Saturday, July 21, 2012

Weekend Wonderings: Debunking?

This week the New England Historic Genealogical Society email publication Weekly Genealogist (July 18, #592, not yet in the archive) reported on responses to a reader survey question: Have you ever debunked a family myth? Editor Lynn Betlock quoted one that involved a diehard relative who maintained against the evidence of the 1900 census and an obituary that a male ancestor had deserted his family.

Now that's impressive. I have an undying fascination with how people can continue to believe in the face of evidence. How do they do it?

Harold Henderson, "Weekend Wonderings: Debunking?," Midwestern Microhistory: A Genealogy Blog, posted 21 July 2012 ( : accessed [access date]). [Please feel free to link to the specific post if you prefer.]


Michele Simmons Lewis said...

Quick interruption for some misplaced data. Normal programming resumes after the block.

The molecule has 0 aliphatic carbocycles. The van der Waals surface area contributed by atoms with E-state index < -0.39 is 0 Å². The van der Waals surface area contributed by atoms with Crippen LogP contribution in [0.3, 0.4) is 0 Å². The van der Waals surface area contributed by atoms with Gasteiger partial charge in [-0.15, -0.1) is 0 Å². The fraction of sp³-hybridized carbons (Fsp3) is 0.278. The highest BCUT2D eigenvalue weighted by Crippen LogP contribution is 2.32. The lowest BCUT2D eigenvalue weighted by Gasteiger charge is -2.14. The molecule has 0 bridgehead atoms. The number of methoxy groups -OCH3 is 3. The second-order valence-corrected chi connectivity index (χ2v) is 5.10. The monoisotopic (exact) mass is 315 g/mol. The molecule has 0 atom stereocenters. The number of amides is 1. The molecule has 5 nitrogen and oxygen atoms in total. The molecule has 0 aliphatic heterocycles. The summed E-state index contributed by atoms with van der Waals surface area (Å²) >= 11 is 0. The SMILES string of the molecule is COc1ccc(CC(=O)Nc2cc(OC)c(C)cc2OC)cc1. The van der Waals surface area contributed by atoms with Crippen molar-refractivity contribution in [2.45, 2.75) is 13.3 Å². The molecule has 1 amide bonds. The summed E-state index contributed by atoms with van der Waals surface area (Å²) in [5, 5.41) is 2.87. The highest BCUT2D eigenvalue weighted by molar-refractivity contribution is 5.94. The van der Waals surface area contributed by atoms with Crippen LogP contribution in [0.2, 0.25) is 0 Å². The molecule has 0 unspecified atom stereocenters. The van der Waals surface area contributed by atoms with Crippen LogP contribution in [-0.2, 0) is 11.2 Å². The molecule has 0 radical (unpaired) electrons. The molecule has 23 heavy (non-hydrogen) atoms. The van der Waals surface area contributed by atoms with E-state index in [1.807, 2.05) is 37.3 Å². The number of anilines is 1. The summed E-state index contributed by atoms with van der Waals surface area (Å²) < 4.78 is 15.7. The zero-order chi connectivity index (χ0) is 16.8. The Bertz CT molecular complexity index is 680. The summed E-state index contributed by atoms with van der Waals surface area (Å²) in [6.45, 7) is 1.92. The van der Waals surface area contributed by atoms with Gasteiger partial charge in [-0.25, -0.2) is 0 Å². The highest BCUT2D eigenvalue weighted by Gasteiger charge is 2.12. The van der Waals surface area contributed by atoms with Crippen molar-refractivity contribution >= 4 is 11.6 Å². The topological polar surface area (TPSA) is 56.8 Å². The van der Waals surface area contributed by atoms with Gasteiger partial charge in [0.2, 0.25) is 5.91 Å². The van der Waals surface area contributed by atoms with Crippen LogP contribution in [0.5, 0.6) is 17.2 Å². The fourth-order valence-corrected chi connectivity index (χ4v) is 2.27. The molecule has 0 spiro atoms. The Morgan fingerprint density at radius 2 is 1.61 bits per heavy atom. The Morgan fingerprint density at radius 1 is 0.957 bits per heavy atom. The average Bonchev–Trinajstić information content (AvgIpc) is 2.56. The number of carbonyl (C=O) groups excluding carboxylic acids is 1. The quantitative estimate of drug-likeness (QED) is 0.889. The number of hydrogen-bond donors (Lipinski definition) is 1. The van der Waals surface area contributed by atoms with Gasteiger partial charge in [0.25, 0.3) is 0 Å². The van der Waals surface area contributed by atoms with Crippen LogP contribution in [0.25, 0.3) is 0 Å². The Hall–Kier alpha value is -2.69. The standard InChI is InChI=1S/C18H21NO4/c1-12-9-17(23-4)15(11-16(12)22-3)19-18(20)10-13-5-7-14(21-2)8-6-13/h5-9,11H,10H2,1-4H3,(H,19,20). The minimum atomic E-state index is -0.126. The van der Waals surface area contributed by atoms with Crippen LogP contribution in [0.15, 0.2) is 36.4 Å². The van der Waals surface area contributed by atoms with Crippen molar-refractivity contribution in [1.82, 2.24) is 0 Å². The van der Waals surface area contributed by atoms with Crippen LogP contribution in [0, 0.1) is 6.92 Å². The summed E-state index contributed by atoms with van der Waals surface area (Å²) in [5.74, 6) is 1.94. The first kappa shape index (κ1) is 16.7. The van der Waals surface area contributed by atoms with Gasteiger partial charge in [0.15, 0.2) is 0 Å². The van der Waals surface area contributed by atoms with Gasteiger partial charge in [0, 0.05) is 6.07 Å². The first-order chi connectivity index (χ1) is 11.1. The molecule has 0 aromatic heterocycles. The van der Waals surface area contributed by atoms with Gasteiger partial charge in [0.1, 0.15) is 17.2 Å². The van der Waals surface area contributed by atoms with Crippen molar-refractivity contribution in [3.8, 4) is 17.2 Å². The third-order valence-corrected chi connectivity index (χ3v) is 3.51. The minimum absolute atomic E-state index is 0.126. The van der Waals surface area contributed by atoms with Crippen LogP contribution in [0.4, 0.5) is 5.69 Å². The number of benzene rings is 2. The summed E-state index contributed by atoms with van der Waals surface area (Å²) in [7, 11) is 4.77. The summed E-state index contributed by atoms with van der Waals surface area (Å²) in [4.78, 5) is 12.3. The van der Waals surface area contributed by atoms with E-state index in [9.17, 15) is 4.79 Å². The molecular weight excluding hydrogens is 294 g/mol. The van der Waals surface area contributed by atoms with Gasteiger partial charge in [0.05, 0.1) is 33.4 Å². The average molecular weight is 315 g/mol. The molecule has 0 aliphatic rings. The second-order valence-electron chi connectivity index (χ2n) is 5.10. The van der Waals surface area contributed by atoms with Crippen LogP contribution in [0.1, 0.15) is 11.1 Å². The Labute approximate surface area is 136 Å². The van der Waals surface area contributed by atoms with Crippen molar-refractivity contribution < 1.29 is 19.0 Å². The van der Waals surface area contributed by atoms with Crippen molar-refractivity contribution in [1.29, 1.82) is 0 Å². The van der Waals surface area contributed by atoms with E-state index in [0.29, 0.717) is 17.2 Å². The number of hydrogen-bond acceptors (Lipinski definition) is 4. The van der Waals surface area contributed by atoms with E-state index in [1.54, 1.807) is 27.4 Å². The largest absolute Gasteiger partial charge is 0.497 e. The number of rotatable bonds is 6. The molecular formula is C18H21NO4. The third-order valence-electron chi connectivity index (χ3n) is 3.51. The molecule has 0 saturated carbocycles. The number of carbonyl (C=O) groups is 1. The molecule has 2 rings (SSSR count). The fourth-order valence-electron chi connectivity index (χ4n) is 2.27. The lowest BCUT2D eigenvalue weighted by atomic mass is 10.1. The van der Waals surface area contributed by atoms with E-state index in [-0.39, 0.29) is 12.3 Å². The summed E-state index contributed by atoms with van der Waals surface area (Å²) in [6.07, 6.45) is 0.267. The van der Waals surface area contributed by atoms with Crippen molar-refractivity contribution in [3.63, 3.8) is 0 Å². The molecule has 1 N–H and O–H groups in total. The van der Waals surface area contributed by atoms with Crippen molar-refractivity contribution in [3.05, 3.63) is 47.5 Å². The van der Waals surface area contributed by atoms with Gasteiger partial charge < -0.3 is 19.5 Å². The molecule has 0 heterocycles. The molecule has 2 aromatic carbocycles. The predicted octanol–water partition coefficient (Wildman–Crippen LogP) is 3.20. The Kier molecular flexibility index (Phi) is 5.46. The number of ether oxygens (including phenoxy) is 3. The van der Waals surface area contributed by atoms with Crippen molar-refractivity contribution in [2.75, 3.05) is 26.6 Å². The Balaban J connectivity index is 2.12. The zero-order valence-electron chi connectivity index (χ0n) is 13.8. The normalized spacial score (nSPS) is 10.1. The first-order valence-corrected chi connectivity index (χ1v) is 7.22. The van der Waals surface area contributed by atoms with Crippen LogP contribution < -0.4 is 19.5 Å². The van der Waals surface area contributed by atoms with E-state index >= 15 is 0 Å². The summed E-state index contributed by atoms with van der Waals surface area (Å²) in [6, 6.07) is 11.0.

I have debunked a couple of minor family myths. I have to say that in all of the cases I thought something was fishy and I specifically went out to debunk them. Knowing that the stories sounded fishy in the first place gave me a head start :)

Harold said...

Agreed, Michele. It definitely helps to have a good "fishiness" detector, and the more experience we get the better that detector gets. Did you get any serious pushback, or did people generally agree with your debunking?

Judy G. Russell said...

Oh yeah... when DNA disproved a Massachusetts origin for one of my ancestral lines, one cousin kept trying to insist the DNA must be wrong. People get emotionally attached to stories and don't want to let them go.